Am up and about and getting reacquainted with my garden. The bad weather has finally broken and both yesterday and today have been sunny and warm here in Versailles. Here are a few photos:
This is the hedge that separates the garden from the parking lot. As you can see, last week it was a bit out of control. I usually trim it with a pair of hedge shears but I'm not allowed to do that sort of thing these days. Instead, we purchased an electric hedge trimmer at Truffaut's and my spouse took care of it on Sunday. Here is the result:
In both pictures you can see the horrible locust tree in the middle of the yard. We hate it, the neighbors hate it, but the landlord has forbidden its removal. So we just cut it back and let the cats use it as a scratching post.
This, on the other hand, is a tree we love. It was a volunteer that appeared one year and it had such pretty flowers that we just decided to let it grow. This year it was big enough (and we pruned it just right) to provide some shade for our favorite spot on the patio.
There are two vegetable beds in the middle of the yard. This year I planted an artichoke, lettuce, broccoli, and cherry tomatoes. Because I think vegetables by themselves are boring, I planted capucines (nasturtiums) and gladiolas too.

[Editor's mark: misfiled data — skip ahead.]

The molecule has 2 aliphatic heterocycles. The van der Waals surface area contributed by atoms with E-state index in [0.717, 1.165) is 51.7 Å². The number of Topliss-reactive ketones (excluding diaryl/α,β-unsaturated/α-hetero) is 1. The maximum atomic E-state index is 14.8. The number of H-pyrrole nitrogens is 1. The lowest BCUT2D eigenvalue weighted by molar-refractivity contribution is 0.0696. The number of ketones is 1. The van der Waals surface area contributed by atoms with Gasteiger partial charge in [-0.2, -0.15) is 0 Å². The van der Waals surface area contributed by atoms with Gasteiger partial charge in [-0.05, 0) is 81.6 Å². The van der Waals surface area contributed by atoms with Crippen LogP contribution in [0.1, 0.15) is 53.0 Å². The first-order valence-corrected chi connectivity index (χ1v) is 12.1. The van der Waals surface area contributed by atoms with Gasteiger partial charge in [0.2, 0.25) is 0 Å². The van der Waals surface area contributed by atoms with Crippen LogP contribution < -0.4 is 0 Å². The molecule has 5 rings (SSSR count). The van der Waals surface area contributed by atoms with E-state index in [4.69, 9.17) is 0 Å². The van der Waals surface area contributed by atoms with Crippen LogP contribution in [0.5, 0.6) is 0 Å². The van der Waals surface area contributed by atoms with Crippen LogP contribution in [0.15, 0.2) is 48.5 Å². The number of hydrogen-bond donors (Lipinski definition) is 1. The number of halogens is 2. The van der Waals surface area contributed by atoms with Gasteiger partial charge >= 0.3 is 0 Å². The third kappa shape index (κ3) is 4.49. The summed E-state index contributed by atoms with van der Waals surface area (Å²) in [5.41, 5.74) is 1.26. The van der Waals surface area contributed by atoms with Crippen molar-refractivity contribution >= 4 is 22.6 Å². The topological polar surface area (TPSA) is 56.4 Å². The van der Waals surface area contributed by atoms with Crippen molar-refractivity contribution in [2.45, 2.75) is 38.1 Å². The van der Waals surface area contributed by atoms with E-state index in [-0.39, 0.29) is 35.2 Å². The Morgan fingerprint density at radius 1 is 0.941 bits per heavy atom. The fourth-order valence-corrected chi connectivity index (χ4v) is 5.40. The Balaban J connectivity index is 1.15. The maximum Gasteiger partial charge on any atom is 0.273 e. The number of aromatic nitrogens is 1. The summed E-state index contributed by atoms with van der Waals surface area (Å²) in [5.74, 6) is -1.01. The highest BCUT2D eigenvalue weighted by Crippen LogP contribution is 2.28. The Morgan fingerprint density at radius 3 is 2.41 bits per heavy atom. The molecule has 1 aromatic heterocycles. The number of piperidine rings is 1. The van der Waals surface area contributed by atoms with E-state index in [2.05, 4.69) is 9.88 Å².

And finally in two big pots on the patio are the regular tomatoes (taller than I am) and some vines I grew from seed. The latter should flower soon and I am eagerly awaiting the event since I threw away the package and no longer remember what they are supposed to look like in bloom.
For all its imperfections (many weeds, uneven edges, haphazard design) I love my garden. When I am at my lowest, I feel better just walking on the grass and smelling the roses or sitting on the patio and watching the sunlight illuminate each bed, move over the grass, and end up at the end of the day highlighting the rose bed on the other side. It's less work than you might think - I just carry my clippers and spade with me and do a little every day. Good therapy too. For “Where you tend a rose my lad, a thistle cannot grow.”